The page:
Mascoma Valley Grocer Still Goal

Mascoma Valley Grocer Still Goal

Enfield — Fresh food advocates and town officials in the Mascoma Valley are hoping a new feasibility study will help attract a food cooperative or grocery store to the Route 4 corridor.

Market research now indicates there’s demand in the area for a small grocery store in either downtown Enfield or Canaan but it’s unlikely a large store would be able to compete with those in Claremont and Lebanon, said Stuart Arnett, a consultant with the Better Future Alliance, a Concord-based consulting firm.

A report by Arnett and his colleagues at the alliance will be discussed at a public hearing on Dec. 7 in Enfield.

By demonstrating that there is demand for fresh food and affordable options, and by indicating what grant funding could help, Arnett said a nonprofit or commercial store could be convinced to build in the area.

Enfield Town Planner Scott Osgood said the idea of bringing more food options to the Mascoma Valley isn’t new. In 2013, 80 people gathered for a meeting over establishing a food cooperative. It seemed unlikely that the Co-op Food Stores in Lebanon and Hanover would expand to the region, so he said a group of people formed the Mascoma Food Co-op with the ambition of finding a way to get more fresh food at good prices and with easier accessibility to the area.

Accessing healthy food options in the area is difficult, according to Nate Miller, executive director of the Upper Valley Lake Sunapee Regional Planning Commission.

Between 2011 and 2013, volunteers working with Miller’s organization visited each of the commission’s 27 communities.

They found that 15 towns, more than 50 percent, had no access to a grocery store. Eighteen, or 67 percent, had at least one convenience store, and four had no food stores at all.

The volunteers also found that 15.2 percent of people have access to food by walking and 44 percent of the region’s population is within a five-minute bicycle ride to a grocery or convenience store, according to a report summarizing their work.

“When considering the practicality of access it is important to note that, while most people are able to walk .25 miles, not all people are able, nor do all people own a bicycle,” the report read.

In Enfield, there’s only about four or five locations where people can purchase food, Miller said, including George’s AG SuperValue on Main Street.

But most of the options are convenience stores, Miller said.

“What they really struggle with is the availability of healthy fruit and vegetables,” he said.

That was the biggest challenge Miller said was facing many towns, including Canaan.

Although the convenience stores offer bread, some meat, canned foods and canned beverages, people in town were hard pressed to find vegetables. He said that’s been partly alleviated by the opening of a farmstand on Route 4 by Blue Ox Farm in Enfield.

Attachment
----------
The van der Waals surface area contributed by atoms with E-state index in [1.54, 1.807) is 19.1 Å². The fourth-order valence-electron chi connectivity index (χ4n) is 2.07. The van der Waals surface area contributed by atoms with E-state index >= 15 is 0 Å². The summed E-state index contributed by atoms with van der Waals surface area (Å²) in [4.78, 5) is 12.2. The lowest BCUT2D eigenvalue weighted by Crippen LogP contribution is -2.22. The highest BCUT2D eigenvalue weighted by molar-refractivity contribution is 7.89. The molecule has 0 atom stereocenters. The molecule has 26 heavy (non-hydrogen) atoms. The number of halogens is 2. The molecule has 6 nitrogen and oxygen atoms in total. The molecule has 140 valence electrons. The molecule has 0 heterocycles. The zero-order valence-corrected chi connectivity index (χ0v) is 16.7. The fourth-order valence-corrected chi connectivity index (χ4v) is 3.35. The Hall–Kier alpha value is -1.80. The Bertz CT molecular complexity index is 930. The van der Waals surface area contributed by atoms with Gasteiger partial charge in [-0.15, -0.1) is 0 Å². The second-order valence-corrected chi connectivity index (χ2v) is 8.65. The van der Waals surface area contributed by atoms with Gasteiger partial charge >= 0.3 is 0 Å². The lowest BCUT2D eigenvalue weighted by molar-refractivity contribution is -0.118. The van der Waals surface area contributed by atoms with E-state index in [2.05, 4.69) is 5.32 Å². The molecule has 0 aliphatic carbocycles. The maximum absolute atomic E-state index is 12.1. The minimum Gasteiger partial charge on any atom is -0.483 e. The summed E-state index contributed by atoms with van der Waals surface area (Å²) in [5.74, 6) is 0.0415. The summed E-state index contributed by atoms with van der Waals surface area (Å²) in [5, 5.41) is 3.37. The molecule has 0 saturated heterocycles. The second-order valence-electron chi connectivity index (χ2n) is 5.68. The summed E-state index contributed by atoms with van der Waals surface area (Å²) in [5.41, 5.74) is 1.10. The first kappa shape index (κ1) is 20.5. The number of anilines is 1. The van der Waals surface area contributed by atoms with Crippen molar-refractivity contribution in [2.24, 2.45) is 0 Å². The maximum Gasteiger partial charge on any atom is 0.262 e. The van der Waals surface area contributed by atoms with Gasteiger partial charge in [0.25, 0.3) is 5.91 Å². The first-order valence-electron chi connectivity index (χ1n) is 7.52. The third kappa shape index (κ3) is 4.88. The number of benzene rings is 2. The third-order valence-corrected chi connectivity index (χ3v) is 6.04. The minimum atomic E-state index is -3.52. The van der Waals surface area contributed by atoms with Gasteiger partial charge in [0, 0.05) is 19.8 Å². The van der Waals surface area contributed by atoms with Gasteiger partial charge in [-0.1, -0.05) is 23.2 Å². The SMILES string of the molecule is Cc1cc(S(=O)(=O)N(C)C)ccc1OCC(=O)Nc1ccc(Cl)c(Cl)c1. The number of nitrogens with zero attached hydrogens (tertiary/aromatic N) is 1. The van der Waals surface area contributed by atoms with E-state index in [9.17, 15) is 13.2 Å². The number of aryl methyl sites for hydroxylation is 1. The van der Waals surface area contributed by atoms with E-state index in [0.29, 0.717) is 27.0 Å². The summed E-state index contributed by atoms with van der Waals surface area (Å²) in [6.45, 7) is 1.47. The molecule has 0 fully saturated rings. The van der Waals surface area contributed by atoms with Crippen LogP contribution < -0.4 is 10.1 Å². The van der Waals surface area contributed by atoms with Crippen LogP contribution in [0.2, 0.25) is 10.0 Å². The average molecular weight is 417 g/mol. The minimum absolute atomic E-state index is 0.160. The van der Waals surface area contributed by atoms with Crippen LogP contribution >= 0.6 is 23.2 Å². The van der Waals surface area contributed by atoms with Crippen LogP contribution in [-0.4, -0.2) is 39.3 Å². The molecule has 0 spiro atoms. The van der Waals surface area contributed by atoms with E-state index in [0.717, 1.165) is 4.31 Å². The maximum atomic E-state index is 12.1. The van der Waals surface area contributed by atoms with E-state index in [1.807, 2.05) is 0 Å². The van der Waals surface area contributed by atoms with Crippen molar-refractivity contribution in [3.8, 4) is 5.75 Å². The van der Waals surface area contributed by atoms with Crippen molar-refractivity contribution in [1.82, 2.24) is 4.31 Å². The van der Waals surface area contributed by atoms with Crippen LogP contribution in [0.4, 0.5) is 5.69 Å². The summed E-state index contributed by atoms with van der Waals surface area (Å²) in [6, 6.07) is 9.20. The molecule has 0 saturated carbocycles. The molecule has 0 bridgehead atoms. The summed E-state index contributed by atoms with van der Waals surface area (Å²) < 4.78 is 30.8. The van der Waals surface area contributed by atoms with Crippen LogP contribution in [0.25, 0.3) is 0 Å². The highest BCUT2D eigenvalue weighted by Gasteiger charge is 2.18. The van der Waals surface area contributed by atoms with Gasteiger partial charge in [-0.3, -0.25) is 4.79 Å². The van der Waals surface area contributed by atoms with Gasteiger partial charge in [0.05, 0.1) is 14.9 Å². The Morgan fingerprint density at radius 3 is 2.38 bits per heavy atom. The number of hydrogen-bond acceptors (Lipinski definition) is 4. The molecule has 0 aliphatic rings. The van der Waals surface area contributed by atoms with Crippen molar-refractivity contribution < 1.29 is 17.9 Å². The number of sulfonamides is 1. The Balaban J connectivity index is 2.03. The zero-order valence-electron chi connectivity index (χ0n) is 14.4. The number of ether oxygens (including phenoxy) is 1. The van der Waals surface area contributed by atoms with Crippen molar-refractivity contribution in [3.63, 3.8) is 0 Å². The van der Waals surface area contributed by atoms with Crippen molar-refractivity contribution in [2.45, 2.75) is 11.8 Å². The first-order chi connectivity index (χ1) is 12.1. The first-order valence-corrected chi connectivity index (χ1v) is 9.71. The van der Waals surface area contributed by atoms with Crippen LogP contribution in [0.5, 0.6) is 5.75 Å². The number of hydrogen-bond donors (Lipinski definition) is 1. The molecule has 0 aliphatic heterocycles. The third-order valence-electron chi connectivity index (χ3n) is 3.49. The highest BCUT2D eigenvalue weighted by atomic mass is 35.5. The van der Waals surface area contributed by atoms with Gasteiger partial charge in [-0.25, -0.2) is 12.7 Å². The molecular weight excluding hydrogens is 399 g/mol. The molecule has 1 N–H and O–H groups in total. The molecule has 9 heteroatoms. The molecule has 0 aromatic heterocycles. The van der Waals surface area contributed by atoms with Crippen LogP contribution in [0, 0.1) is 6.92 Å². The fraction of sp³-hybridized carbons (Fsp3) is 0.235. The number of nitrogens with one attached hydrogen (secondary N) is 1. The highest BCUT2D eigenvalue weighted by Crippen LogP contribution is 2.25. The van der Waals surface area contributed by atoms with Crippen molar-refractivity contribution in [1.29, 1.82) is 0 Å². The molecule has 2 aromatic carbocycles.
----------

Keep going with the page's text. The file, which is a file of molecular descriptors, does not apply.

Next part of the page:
“It’s no longer just a farmers market that’s the only option in town,” he said. But local agriculture is still limited by the seasons.

“It just showed how troubling the place is,” Osgood said of Miller’s work. “It’s a big problem and it’s a big problem that needs some real things to fix it.”

Osgood and his group were joined by representatives from Caanan, Orange, Grafton and Dorchester.

With Enfield Town Manager Steve Schneider, they applied for a $12,000 federal community development block grant.

Their application was approved and Arnett said he went to work with Mascoma Food Co-op’s committee to determine which is most important to the community — more food and grocery options, supporting local agriculture or providing nutritious food for families.

He said all three are interconnected but don’t always coincide.

For instance, developers of large food stores with more food options tend to look at traffic data, and tend to place stores where there is a high volume of traffic. Such a development, though, could still leave elderly people and those who can’t drive in rural areas stuck in a so-called “food desert.”

The committee chose the third option, focusing on a smaller store providing nutritious food, and Arnett said his work points to a demand for a small grocery store that could be supported in either Enfield, with a population of almost 4,600, or Canaan, population 3,900.

“Enfield is probably stronger because traffic flow is higher,” he said.

At the upcoming public hearing, Arnett plans to reveal models for both a small facility in Enfield and possible plans for reviving the Log Cabin General Store, on Depot Street in Canaan.

Regardless of what’s proposed, he said it will still take an interested company or developer to make the jump from planning to an actual business.

“It’s really meant to be a study to spur interest,” Arnett said. “We do not have any developer in mind.”

The Mascoma Food Co-op organizers have hoped that the Hanover-based Co-op Food Stores might respond to community calls for a store.

Co-op Food Stores operates locations in Lebanon, Hanover and White River Junction.

While it’s exciting that Mascoma communities are showing interest, the Co-op is focused on managing its current stores, spokesman Allan Reetz said in an email Tuesday.

“Such support for co-op solutions mirrors what we’ve seen elsewhere in New Hampshire and around the country,” Reetz said. “At present, we are focused on managing our three grocery stores, community market and service center.”

A public hearing on the study will be held at 6:30 p.m. on Dec. 7 at the Enfield Public Works Facility at 74 Lockehaven Road.

Tim Camerato can be reached at or 603-727-3223.

Author: Tim Camerato Valley News Staff Writer

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